Ghost Stories first puts you on the edge of your seat, then tantalisingly beckons you closer, unveiling slowly and with great spooky artistry a phantasmagorical tale of terror.
Fall in love with the show while squirming with anticipation. Ghost Stories is a terrific example of the horror genre seldom seen in theatres. The audience is transported back in time to a world of sincerity, a world of campfire stories and truly awesome magicians presenting headless women and bearded ladies to the peeled-back eyelids of brawny men and the shrieks of dainty women.
This piece is a fantastic testament to horror and the value of entertainment. Director Peter J Snee constructs, on stage, an event that grips the audience, has some blurting out high-pitched squeals, and has everyone trying to laugh off the fear that creeps forth from the stage. It’s quite a feat, managing to suspend an audience’s disbelief to such a degree that the final exit is accompanied by sweaty palms and tight chests.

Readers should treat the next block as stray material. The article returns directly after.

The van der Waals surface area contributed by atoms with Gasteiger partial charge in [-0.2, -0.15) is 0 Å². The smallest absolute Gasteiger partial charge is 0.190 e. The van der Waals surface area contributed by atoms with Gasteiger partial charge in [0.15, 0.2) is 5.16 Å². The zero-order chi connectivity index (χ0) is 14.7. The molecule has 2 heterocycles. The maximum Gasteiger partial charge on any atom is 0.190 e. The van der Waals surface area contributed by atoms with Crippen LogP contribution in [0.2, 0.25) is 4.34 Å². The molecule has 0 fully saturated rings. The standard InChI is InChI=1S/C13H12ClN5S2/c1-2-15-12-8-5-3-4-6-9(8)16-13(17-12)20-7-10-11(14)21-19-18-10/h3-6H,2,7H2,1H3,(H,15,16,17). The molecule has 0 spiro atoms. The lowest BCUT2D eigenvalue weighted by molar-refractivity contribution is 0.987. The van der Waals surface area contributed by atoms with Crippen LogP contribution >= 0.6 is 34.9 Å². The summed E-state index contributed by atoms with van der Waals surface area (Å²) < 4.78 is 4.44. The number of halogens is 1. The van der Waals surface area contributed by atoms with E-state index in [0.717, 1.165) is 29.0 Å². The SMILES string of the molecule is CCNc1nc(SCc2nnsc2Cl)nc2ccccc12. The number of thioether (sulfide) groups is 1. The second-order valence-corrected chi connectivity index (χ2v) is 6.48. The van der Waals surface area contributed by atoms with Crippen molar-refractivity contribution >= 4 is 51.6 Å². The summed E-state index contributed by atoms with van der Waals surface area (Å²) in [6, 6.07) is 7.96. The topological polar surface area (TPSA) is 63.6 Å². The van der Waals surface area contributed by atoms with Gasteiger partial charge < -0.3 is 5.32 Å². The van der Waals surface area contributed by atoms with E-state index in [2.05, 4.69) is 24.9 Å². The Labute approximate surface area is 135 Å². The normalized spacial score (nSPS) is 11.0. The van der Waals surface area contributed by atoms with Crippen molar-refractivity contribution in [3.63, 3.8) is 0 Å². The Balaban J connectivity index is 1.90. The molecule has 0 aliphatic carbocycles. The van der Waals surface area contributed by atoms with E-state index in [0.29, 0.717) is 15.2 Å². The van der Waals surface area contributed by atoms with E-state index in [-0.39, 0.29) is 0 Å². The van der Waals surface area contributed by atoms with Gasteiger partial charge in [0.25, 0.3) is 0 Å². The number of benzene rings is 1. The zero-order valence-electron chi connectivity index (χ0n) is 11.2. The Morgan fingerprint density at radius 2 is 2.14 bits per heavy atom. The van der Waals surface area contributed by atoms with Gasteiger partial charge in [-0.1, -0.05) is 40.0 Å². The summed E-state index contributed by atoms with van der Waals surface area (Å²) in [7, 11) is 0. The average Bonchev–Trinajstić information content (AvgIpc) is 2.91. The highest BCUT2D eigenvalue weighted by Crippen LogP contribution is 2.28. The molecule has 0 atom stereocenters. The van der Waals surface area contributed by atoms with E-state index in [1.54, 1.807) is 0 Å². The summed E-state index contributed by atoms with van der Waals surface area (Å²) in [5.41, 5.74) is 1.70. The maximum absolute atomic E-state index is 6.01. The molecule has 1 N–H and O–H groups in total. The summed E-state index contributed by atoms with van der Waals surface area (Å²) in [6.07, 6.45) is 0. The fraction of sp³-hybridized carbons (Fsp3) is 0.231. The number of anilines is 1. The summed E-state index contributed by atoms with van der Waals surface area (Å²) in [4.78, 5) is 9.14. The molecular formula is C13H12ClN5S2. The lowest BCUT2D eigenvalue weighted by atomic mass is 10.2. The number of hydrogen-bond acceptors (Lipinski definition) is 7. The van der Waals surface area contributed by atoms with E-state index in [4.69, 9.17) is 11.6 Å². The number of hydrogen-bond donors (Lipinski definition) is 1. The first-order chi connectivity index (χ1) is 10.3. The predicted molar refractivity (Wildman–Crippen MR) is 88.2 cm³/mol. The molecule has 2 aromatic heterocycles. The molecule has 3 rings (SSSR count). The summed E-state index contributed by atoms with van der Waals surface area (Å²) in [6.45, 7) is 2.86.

The actors deserve credit, playing as they do into the genre so well, exhibiting just enough caricature to give the tale the fantasy it needs while simultaneously remaining grounded in reality. The Drama Theatre has also incorporated a spellbinding set and lighting design; this in itself is reason enough to experience Ghost Stories. Story and set move from driving solo down a dark, long road to a lecture hall to the depths of your very own fears. It’s a laff for sure.